Like a lot of other people, I enjoyed the Olympic opening ceremony. Danny Boyle communicated a real sense of what it means to be a Brit without any element of misplaced nationalism or overweening pride. An Australian commentator described it as 'boastful self-depreciation' (great use of an oxymoron), which is pretty spot on. Rather than trying to compete with China's impressive display of autocratic imperial grandeur we stuck to what we're best at: a spot of Shakespeare, a big nod to the significance of the industrial revolution and some good tunes. It was great to celebrate children's literature, whilst reminding the Tory grandees that the NHS and the work of our nurses is something to cherish as well as to be proud of.
Overall It was a grand* cerebration of who we are and what matters to us
from social networking to the suffragettes. There was something really symbolic
about the forging of the Olympic ring. It reminded the world of Britain's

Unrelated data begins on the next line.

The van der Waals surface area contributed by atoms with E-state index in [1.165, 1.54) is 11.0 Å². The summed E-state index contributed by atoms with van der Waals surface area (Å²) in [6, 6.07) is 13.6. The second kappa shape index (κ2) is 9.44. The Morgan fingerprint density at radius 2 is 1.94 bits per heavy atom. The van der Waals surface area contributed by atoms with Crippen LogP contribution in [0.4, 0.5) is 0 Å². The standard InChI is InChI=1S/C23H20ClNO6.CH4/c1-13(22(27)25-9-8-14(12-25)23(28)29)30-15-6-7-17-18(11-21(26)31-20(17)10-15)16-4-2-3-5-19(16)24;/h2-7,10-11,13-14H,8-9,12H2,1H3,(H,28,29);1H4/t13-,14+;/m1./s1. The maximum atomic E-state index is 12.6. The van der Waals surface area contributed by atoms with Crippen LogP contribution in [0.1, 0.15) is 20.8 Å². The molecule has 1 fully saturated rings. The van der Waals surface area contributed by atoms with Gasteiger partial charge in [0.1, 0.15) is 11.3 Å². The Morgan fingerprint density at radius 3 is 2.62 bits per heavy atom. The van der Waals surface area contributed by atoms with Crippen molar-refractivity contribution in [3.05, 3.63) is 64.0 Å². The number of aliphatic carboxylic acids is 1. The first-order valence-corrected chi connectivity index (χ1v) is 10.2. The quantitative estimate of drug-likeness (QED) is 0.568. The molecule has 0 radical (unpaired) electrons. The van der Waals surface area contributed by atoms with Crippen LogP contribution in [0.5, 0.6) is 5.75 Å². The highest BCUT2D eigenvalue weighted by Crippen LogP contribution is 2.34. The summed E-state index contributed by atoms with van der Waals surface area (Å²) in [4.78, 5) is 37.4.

industrial heritage but went beyond it. It made me think of all the people who
labour long and hard, all over the world. It reminded me of the people working
at the Olympics, not only the army of volunteers, but those working bloody hard
to earn a crust in places like McDonalds, those
working in fast food outlets in almost every major town, city and airport
the world over. It reminded me of those who sweat a living making sports
clothes and trainers for athletes and 'hoodies' alike; the army of factory workers
who produce the clothes on almost everyone's backs. It was hats off
to labour, literature and popular culture and who the heck could
complain about that?
I read in Saturday's paper that Boyle himself invited Frank Turner to
sing 'I still Believe' prior to the ceremony. Great publicity for an
underrated singer songwriter, bringing him to a massive audience and allowing
Boyle to convey the sense of hope we may not always wear on our cynical sleeves
but which lies well protected in our collective heart. Someone posted it
on You Tube.(It was taken off later.)
*Usage note: 'grand' in the sense of Lancashire dialect for bloody good rather than to denote magnificence.